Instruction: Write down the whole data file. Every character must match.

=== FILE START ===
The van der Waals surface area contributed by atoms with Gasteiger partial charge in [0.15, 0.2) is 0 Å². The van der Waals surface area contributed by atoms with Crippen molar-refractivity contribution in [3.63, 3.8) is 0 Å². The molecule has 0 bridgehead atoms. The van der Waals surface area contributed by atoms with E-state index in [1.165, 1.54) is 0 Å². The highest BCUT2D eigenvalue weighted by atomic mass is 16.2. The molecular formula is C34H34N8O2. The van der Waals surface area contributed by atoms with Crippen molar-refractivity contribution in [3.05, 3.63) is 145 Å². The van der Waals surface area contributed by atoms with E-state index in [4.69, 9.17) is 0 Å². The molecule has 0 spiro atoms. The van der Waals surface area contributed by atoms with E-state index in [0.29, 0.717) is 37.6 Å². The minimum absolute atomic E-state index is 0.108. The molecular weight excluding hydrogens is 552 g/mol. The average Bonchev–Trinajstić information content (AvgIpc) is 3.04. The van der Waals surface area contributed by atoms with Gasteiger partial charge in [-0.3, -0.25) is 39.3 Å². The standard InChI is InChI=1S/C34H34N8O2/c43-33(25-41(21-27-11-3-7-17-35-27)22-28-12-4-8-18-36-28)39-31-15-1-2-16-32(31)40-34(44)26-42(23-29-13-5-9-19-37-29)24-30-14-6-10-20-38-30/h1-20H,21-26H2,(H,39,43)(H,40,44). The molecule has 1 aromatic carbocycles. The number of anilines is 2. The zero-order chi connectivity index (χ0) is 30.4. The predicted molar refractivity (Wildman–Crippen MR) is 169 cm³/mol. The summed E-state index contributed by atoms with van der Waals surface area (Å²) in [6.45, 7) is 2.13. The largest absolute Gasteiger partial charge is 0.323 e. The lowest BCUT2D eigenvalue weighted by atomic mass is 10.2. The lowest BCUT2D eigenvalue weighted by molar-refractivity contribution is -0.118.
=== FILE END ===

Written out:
The van der Waals surface area contributed by atoms with Gasteiger partial charge in [0.15, 0.2) is 0 Å². The van der Waals surface area contributed by atoms with Crippen molar-refractivity contribution in [3.63, 3.8) is 0 Å². The molecule has 0 bridgehead atoms. The van der Waals surface area contributed by atoms with E-state index in [1.165, 1.54) is 0 Å². The highest BCUT2D eigenvalue weighted by atomic mass is 16.2. The molecular formula is C34H34N8O2. The van der Waals surface area contributed by atoms with Crippen molar-refractivity contribution in [3.05, 3.63) is 145 Å². The van der Waals surface area contributed by atoms with E-state index in [4.69, 9.17) is 0 Å². The molecule has 0 spiro atoms. The van der Waals surface area contributed by atoms with E-state index in [0.29, 0.717) is 37.6 Å². The minimum absolute atomic E-state index is 0.108. The molecular weight excluding hydrogens is 552 g/mol. The average Bonchev–Trinajstić information content (AvgIpc) is 3.04. The van der Waals surface area contributed by atoms with Gasteiger partial charge in [-0.3, -0.25) is 39.3 Å². The standard InChI is InChI=1S/C34H34N8O2/c43-33(25-41(21-27-11-3-7-17-35-27)22-28-12-4-8-18-36-28)39-31-15-1-2-16-32(31)40-34(44)26-42(23-29-13-5-9-19-37-29)24-30-14-6-10-20-38-30/h1-20H,21-26H2,(H,39,43)(H,40,44). The molecule has 1 aromatic carbocycles. The number of anilines is 2. The zero-order chi connectivity index (χ0) is 30.4. The predicted molar refractivity (Wildman–Crippen MR) is 169 cm³/mol. The summed E-state index contributed by atoms with van der Waals surface area (Å²) in [6.45, 7) is 2.13. The largest absolute Gasteiger partial charge is 0.323 e. The lowest BCUT2D eigenvalue weighted by atomic mass is 10.2. The lowest BCUT2D eigenvalue weighted by molar-refractivity contribution is -0.118.